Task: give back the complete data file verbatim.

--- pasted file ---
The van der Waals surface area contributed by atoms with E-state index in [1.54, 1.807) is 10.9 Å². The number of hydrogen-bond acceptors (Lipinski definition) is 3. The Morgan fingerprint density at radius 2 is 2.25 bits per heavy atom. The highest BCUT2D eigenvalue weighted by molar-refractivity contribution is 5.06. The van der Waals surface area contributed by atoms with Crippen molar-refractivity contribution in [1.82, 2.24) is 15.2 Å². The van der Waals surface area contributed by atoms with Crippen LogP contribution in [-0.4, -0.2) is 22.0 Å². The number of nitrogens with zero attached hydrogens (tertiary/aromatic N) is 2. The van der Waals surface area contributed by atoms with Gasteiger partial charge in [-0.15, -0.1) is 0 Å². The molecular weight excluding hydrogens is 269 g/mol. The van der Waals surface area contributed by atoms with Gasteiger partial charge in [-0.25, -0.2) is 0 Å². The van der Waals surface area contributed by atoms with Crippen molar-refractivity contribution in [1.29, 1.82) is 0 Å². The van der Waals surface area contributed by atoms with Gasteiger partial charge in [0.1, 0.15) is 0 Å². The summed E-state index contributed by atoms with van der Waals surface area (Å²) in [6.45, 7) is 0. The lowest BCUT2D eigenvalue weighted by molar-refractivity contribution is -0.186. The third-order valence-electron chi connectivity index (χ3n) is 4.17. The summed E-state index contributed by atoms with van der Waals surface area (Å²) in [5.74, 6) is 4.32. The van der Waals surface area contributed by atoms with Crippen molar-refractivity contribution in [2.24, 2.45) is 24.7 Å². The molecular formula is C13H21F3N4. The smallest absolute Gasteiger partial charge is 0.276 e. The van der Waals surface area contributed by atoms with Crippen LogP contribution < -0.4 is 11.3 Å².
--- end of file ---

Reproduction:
The van der Waals surface area contributed by atoms with E-state index in [1.54, 1.807) is 10.9 Å². The number of hydrogen-bond acceptors (Lipinski definition) is 3. The Morgan fingerprint density at radius 2 is 2.25 bits per heavy atom. The highest BCUT2D eigenvalue weighted by molar-refractivity contribution is 5.06. The van der Waals surface area contributed by atoms with Crippen molar-refractivity contribution in [1.82, 2.24) is 15.2 Å². The van der Waals surface area contributed by atoms with Crippen LogP contribution in [-0.4, -0.2) is 22.0 Å². The number of nitrogens with zero attached hydrogens (tertiary/aromatic N) is 2. The van der Waals surface area contributed by atoms with Gasteiger partial charge in [-0.15, -0.1) is 0 Å². The molecular weight excluding hydrogens is 269 g/mol. The van der Waals surface area contributed by atoms with Gasteiger partial charge in [-0.25, -0.2) is 0 Å². The van der Waals surface area contributed by atoms with Crippen molar-refractivity contribution in [1.29, 1.82) is 0 Å². The van der Waals surface area contributed by atoms with Gasteiger partial charge in [0.1, 0.15) is 0 Å². The summed E-state index contributed by atoms with van der Waals surface area (Å²) in [6.45, 7) is 0. The lowest BCUT2D eigenvalue weighted by molar-refractivity contribution is -0.186. The third-order valence-electron chi connectivity index (χ3n) is 4.17. The summed E-state index contributed by atoms with van der Waals surface area (Å²) in [5.74, 6) is 4.32. The van der Waals surface area contributed by atoms with Crippen molar-refractivity contribution in [2.24, 2.45) is 24.7 Å². The molecular formula is C13H21F3N4. The smallest absolute Gasteiger partial charge is 0.276 e. The van der Waals surface area contributed by atoms with Crippen LogP contribution < -0.4 is 11.3 Å².